Notes and Notices

On art, architecture and design


Badjao architecture has to teach us about resilience

Posted by Carren Jao Pineda |

We normally look to academics and engineers to solve our problems in building during climate change, but this post from Arch Daily reminded me that some gems lie within.

Badjao child rowing near coast. Image © idome via Shutterstock

The Badjao are sea-living people. I grew up with their image in my brain thanks to a elementary civics class. Their homes on stilts seems fragile things in the face of the wide ocean that they choose to live within, but it turns out, their lifestyle has a lot of lessons to offer for those of us trying to figure out how to live within a new norm.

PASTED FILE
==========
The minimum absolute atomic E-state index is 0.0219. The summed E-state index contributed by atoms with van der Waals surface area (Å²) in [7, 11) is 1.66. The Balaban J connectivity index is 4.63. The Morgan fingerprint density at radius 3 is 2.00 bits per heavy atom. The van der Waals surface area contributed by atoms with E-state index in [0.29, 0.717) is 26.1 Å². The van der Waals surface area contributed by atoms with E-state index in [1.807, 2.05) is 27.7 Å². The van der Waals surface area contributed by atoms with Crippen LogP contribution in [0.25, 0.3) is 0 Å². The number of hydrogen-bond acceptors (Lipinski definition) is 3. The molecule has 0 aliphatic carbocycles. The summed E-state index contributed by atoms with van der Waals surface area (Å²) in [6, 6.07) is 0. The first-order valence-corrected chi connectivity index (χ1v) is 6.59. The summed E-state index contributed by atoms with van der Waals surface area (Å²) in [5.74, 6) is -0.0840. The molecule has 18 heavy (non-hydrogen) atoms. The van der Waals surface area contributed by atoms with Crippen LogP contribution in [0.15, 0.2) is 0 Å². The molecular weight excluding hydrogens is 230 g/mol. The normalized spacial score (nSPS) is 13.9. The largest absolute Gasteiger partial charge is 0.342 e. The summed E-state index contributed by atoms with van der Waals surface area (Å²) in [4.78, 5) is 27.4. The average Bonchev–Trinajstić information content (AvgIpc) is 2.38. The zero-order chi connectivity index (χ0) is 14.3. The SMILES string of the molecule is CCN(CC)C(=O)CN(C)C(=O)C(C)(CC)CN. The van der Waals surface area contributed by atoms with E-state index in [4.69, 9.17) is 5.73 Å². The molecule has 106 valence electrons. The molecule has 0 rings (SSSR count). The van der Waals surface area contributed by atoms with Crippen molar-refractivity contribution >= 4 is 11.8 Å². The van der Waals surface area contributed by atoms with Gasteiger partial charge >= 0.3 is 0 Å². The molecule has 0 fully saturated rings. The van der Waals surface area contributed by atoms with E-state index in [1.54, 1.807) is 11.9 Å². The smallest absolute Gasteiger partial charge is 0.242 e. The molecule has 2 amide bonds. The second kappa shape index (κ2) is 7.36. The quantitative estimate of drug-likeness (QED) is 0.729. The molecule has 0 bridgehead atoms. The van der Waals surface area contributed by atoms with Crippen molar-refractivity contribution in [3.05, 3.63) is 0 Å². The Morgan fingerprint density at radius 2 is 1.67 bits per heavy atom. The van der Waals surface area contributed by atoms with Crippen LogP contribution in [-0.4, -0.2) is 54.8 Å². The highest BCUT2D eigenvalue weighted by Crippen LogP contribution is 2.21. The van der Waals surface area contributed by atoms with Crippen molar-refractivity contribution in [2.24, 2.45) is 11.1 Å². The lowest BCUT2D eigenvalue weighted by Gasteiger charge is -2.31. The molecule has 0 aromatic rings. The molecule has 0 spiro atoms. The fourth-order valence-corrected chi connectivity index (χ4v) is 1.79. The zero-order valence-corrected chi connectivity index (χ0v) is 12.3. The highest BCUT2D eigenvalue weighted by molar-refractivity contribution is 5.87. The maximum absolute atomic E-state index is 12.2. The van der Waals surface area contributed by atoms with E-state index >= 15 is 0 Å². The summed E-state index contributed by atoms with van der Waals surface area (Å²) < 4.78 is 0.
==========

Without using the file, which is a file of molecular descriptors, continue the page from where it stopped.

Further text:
Temporary construction in Southeast Asian ocean. Image © asnida via Shutterstock
In the post, the writer points out how the Badjao build within nature's whims. Like Buddhists, they do not hold onto the concrete, but are willing to let go of their creations to rebuild again and again and again.

Most of us build to last for a lifetime, but what if, like the Badjao, we learn to accept that we are fragile against nature, and instead learn to live within its rhythms?

Read more about the Badjao architecture here.


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